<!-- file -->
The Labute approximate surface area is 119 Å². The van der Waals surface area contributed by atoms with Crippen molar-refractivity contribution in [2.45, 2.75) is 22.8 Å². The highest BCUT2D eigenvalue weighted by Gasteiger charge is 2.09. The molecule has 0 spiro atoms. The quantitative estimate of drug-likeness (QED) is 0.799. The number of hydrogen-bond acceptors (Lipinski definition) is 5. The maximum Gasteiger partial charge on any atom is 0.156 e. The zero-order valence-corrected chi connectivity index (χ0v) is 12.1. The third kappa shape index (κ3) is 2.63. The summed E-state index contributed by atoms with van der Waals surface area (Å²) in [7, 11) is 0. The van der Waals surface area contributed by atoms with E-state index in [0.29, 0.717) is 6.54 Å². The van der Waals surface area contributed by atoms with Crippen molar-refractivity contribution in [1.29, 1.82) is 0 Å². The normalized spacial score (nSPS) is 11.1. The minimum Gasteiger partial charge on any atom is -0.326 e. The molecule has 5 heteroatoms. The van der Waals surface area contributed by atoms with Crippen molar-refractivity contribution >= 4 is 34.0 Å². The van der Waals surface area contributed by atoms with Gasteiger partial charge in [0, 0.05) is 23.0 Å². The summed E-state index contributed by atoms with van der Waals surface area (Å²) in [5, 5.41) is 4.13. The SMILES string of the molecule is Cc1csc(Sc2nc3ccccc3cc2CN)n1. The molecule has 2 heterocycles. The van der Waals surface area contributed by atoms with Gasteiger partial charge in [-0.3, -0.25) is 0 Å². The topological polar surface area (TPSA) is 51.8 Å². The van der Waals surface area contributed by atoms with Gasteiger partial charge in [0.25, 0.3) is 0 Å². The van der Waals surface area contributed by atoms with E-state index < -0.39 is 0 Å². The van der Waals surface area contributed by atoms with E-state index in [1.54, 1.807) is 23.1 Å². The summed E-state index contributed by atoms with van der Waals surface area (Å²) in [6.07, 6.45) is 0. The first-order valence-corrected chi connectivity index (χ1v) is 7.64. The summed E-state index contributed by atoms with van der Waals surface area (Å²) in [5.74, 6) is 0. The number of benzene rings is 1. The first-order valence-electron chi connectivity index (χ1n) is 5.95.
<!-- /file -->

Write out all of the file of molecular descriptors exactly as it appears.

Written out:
The Labute approximate surface area is 119 Å². The van der Waals surface area contributed by atoms with Crippen molar-refractivity contribution in [2.45, 2.75) is 22.8 Å². The highest BCUT2D eigenvalue weighted by Gasteiger charge is 2.09. The molecule has 0 spiro atoms. The quantitative estimate of drug-likeness (QED) is 0.799. The number of hydrogen-bond acceptors (Lipinski definition) is 5. The maximum Gasteiger partial charge on any atom is 0.156 e. The zero-order valence-corrected chi connectivity index (χ0v) is 12.1. The third kappa shape index (κ3) is 2.63. The summed E-state index contributed by atoms with van der Waals surface area (Å²) in [7, 11) is 0. The van der Waals surface area contributed by atoms with E-state index in [0.29, 0.717) is 6.54 Å². The van der Waals surface area contributed by atoms with Crippen molar-refractivity contribution in [1.29, 1.82) is 0 Å². The normalized spacial score (nSPS) is 11.1. The minimum Gasteiger partial charge on any atom is -0.326 e. The molecule has 5 heteroatoms. The van der Waals surface area contributed by atoms with Crippen molar-refractivity contribution >= 4 is 34.0 Å². The van der Waals surface area contributed by atoms with Gasteiger partial charge in [0, 0.05) is 23.0 Å². The summed E-state index contributed by atoms with van der Waals surface area (Å²) in [5, 5.41) is 4.13. The SMILES string of the molecule is Cc1csc(Sc2nc3ccccc3cc2CN)n1. The molecule has 2 heterocycles. The van der Waals surface area contributed by atoms with Gasteiger partial charge in [-0.3, -0.25) is 0 Å². The topological polar surface area (TPSA) is 51.8 Å². The van der Waals surface area contributed by atoms with Gasteiger partial charge in [0.25, 0.3) is 0 Å². The van der Waals surface area contributed by atoms with E-state index < -0.39 is 0 Å². The van der Waals surface area contributed by atoms with E-state index in [1.54, 1.807) is 23.1 Å². The summed E-state index contributed by atoms with van der Waals surface area (Å²) in [6.07, 6.45) is 0. The first-order valence-corrected chi connectivity index (χ1v) is 7.64. The summed E-state index contributed by atoms with van der Waals surface area (Å²) in [5.74, 6) is 0. The number of benzene rings is 1. The first-order valence-electron chi connectivity index (χ1n) is 5.95.